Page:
This week, the results of a new study came out revealing that social media app usage for Android users was down 30% worldwide from this point last year. Also that social media app downloads and installations had dropped 9% in that same time period.

Why are we suddenly less social?

Unfortunately, nobody I was reading on the topic seemed to be drawing any conclusions other than that we’re tired of social media. And, sure, that might be enough. It’s as exhausting as it is addicting for everyone involved—content creators, content passers-along, and content consumers. Social media is one of those things that it’s a lot of fun to both love and hate. Like smartphones in general. But it’s also one of those things we can’t stop using even when we’re in a hate phase. Like smartphones in general.

Except that maybe we are. I man, 30% in a year is, to me, significant. I racked my brains (i.e., did a lot of Googling) to come up with a reason why. I mean, are smart watches both keeping our phones in our pockets and keeping us from staying on social media due to the tiny screens? Can’t be. That market has pretty much tanked, and any real progress it has made is in the Apple world, which wasn’t a part of the study, and is a minority on the international scene anyway.

I couldn’t come up with an answer, so I dropped the statistic on a colleague here at Maark. He immediately offered, “That’s weird. That just tells me we’re using smartphones less.”

And that…might be a bingo. I mean, what else do we do on our phones? The mobile web is still terrible, so we usually fill our many in-between times swiping through social feeds. I mean, we use them for email, but that’s always been the case. We’re not suddenly emailing more. I looked around for any stats about phone use being up or down in that same period, but naturally couldn’t find it (there’s never a good stat around when you need it).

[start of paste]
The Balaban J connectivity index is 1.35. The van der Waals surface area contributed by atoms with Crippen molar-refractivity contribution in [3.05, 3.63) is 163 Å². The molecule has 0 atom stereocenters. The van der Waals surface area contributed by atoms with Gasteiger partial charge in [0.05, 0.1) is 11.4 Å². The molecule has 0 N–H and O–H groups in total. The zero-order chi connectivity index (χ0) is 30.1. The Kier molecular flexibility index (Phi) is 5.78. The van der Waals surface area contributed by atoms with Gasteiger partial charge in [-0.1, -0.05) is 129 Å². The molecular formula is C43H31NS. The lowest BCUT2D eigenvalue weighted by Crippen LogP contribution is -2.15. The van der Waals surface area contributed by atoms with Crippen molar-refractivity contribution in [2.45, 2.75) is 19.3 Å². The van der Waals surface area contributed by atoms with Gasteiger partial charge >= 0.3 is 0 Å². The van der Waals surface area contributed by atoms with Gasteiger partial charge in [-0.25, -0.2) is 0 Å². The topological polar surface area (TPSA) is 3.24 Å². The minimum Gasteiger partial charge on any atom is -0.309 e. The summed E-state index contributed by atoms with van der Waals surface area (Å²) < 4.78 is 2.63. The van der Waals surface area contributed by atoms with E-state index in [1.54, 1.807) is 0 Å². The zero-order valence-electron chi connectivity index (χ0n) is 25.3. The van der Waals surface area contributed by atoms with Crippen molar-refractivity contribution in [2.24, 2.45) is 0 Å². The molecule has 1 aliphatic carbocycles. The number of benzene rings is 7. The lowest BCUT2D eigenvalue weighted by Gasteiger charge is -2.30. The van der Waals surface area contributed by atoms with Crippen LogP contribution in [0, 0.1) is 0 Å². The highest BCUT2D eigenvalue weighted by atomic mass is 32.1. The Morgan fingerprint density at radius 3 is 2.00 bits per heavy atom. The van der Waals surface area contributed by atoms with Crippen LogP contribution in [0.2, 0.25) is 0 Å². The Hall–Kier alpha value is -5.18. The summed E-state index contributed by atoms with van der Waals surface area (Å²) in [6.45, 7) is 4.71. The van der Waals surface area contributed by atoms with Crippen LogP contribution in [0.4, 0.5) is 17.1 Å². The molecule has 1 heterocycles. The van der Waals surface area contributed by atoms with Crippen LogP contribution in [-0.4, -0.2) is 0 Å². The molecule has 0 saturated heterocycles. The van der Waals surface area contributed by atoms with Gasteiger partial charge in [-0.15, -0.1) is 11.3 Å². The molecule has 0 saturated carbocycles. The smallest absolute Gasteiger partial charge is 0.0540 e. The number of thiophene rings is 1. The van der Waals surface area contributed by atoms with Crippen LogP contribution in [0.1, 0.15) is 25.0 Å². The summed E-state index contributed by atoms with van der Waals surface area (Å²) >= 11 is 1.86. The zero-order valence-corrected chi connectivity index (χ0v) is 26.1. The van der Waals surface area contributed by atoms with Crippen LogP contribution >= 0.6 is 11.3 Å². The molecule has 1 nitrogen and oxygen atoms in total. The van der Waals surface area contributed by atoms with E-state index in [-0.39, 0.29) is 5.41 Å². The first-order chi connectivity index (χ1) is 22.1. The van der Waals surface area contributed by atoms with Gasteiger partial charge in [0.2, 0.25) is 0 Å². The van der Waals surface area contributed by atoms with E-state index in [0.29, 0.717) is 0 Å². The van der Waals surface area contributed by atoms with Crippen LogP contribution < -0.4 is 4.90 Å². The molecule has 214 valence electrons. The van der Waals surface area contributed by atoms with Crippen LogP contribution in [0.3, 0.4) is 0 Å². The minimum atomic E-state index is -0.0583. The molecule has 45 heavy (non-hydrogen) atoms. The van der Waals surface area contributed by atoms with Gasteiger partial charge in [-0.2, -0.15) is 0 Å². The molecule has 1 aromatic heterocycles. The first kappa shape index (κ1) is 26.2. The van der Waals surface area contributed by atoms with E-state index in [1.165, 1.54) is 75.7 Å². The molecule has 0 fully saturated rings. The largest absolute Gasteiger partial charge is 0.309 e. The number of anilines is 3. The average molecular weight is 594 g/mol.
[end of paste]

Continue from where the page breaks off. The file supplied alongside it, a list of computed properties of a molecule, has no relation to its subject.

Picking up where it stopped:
When you can’t find stats, you find anecdotes, so I looked at my own data usage.

It turns out this month 42% of my data was bucketed as “Social Media and Networking.” The next largest bucket was 40%, which is “Web and Apps.” Verizon defines that category as “common destinations for Lifestyle & Interests, News and Media and Entertainment content.” And, honestly, I guarantee you a lion’s share of that content was accessed via social media. The next highest bucket for me was only at 10%. So I basically only use my phone (when I’m not on WiFi, at least) for social media.

I tried to compare it to the same time period last year for me, but Verizon only holds that information for 90 days. To protect me from the Feds, I assume. Still, if that’s any clue, if I ever have a drop in social media usage, it’ll actually be due to a drop in smartphone usage.

One of my data buckets got me to thinking, though. Is it because of the massive rise in podcasting? It wasn’t a big bucket on my usage stats, but that’s because I always download podcasts on WiFi. Podcasting has skyrocketed in the past two years, though. Maybe instead of checking our feeds on the bus, we’re keeping our phones in our pockets and listening to WTF and JRE on headphones?

I don’t know. But for sure I’m keeping my eyes on this trend to see if it continues over the next year. Because we can’t be getting tired of both social media and smartphones, can we? What kind of world is that to leave our children?

Photo credit: byronv2